Browse
Tag:

"I Didn't Raise My Boy to Be a Soldier" [Song]

Source

By 1915, Americans began debating the need for military and economic preparations for war. Strong opposition to "preparedness" came from isolationists, socialists, pacifists, many Protestant ministers, German Americans, and Irish Americans (who were hostile to Britain). One of the hit songs of 1915, "I Didn't Raise My Boy to Be a Soldier," by lyricist Alfred Bryan and composer Al Piantadosi,... Read More »

"The Royal Orgy" (1789)

Source

In 1789, with the collapse of old regime censorship as well as a sense of liberation from traditional moral constraints, printed libels against the Queen became both more common and more intense. An example of this greater intensity is this light opera, with raunchy lyrics set to popular tunes. Not intended to be performed, the pamphlet spoofs the Queen’s great interest in opera and her... Read More »

Thumbnail of a older photograph depicting a girl sucking her thumb

19th-century American Children and What They Read

Review
19th-century American Children and What They Read is a website born of a passion for exactly that—material written for children, and occasionally by children, in the 19th century.

A Bread Riot

Source

Bread was the basic staple of most people’s diets, and variations in the price of bread were keenly felt by the poor, especially by women who most frequently bought bread in the marketplace. Women would sometimes protest against what they thought to be unjust price increases for bread in what were known as "bread riots." As this excerpt shows, these were not usually violent, nor did they... Read More »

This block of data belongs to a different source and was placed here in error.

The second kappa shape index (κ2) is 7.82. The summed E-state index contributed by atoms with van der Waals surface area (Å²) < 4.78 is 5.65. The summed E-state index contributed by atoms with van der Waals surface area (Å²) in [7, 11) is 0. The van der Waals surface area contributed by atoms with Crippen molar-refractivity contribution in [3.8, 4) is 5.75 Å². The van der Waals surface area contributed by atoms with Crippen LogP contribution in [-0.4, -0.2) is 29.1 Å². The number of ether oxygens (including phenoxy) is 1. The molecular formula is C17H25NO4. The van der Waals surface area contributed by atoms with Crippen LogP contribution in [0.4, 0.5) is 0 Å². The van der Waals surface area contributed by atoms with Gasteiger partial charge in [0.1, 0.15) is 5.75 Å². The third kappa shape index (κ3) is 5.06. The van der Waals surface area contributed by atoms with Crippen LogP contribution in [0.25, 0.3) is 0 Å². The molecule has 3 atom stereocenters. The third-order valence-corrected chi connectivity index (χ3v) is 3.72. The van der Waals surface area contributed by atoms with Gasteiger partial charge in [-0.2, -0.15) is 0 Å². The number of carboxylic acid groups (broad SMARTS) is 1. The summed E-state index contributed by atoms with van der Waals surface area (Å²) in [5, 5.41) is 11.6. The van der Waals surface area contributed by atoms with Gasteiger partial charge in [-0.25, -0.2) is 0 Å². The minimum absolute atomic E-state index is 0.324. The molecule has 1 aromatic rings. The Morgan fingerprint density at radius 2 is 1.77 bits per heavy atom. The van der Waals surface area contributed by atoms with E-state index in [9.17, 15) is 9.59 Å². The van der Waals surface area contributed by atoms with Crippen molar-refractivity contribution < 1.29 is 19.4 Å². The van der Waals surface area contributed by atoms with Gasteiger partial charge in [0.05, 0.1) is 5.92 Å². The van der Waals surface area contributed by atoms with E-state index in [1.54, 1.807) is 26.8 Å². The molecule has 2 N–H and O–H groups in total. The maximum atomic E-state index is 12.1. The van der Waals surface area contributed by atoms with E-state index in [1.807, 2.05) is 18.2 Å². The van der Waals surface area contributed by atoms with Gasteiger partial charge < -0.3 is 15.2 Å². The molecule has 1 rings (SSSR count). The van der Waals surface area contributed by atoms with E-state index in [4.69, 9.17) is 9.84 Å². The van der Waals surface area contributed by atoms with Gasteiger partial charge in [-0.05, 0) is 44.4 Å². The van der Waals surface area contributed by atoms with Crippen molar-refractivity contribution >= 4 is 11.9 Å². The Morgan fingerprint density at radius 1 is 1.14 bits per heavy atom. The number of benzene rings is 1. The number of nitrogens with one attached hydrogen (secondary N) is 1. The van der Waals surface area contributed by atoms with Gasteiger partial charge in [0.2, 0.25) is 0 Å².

A Democrat, or Reason and Philosophy

Source

This cartoon by the popular British caricaturist James Gillray depicts the British politician Charles James Fox as a sans–culotte. Wearing a cockade in his wig and a bandage on his forehead, the unshaven Fox raises his bloody left hand as he lifts his left leg to break wind. Notice his torn shirt, the bloody dagger in his belt, and the fact that he wears no pants. He sings the popular... Read More »

A Divided Elite from An Historical Account of the Black Empire of Hayti

Source

In this excerpt, Rainsford describes the divisive effects of the Declaration of Rights of the Blacks among the various racial/social groupings.

A Female Writer’s Response to the American Champion or a Well–Known Colonist

Source

Better known for her defense of the rights of women, Olympe de Gouges defended the rights of the downtrodden in general. Here she points out the cruelty of slavery and expresses the hope that the slave trade will be abandoned.

A French Gentleman of The Court of Louis XVI

Source

A sarcastic treatment from England of French manners that contrasts the weakness of the old regime with revolutionary arrogance. The engraver also seems to be pointing toward two entirely different views of masculinity.

Close up image of Arabic script on a gold coin

A gold dinar of Abd al-Malik minted in Damascus in 697/98

Source

Historians use coins to find evidence of change over time. This dinar coined in 697 or 698 was minted in Damascus by the Umayyad Caliph Abd al-Malik ibn. Compared to a coin minted by the same state only a few years earlier we notice an interesting difference. Whereas the earlier coin features an image of the... Read More »

Painting of a man on horseback.

A Hindu Princess Committing Sati against the Wishes of Emperor Akbar

Source

This 18th century painting by Mohammad Rizā Naw'ī depicts Sati, the practice whereby a Hindi widow would commit suicide through self immolation upon the death of her husband. While Sati has been referenced repeatedly in European depictions of Hinduism, it was never very widespread. The practice was also controversial among South Asians at the time. In this painting, Prince Dāniyāl, the man on... Read More »

Pages